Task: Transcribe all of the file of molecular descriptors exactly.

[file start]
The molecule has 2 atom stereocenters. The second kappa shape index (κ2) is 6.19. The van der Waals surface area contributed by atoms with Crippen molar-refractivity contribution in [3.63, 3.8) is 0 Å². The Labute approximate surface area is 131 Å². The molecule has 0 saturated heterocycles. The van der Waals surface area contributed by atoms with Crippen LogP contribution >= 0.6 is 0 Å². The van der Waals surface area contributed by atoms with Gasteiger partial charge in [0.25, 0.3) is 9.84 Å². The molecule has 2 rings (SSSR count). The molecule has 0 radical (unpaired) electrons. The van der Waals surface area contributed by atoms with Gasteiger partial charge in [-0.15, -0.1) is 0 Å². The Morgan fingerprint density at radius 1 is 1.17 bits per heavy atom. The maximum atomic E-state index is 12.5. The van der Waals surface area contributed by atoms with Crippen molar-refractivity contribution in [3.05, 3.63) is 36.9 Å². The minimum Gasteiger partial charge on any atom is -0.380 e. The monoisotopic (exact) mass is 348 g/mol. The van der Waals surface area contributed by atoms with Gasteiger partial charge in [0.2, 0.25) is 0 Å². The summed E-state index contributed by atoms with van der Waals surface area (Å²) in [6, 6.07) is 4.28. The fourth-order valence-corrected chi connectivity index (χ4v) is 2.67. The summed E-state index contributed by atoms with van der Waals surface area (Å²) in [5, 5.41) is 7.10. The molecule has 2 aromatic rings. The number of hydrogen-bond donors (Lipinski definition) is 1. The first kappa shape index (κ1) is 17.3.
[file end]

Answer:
The molecule has 2 atom stereocenters. The second kappa shape index (κ2) is 6.19. The van der Waals surface area contributed by atoms with Crippen molar-refractivity contribution in [3.63, 3.8) is 0 Å². The Labute approximate surface area is 131 Å². The molecule has 0 saturated heterocycles. The van der Waals surface area contributed by atoms with Crippen LogP contribution >= 0.6 is 0 Å². The van der Waals surface area contributed by atoms with Gasteiger partial charge in [0.25, 0.3) is 9.84 Å². The molecule has 2 rings (SSSR count). The molecule has 0 radical (unpaired) electrons. The van der Waals surface area contributed by atoms with Gasteiger partial charge in [-0.15, -0.1) is 0 Å². The Morgan fingerprint density at radius 1 is 1.17 bits per heavy atom. The maximum atomic E-state index is 12.5. The van der Waals surface area contributed by atoms with Crippen molar-refractivity contribution in [3.05, 3.63) is 36.9 Å². The minimum Gasteiger partial charge on any atom is -0.380 e. The monoisotopic (exact) mass is 348 g/mol. The van der Waals surface area contributed by atoms with Gasteiger partial charge in [0.2, 0.25) is 0 Å². The summed E-state index contributed by atoms with van der Waals surface area (Å²) in [6, 6.07) is 4.28. The fourth-order valence-corrected chi connectivity index (χ4v) is 2.67. The summed E-state index contributed by atoms with van der Waals surface area (Å²) in [5, 5.41) is 7.10. The molecule has 2 aromatic rings. The number of hydrogen-bond donors (Lipinski definition) is 1. The first kappa shape index (κ1) is 17.3.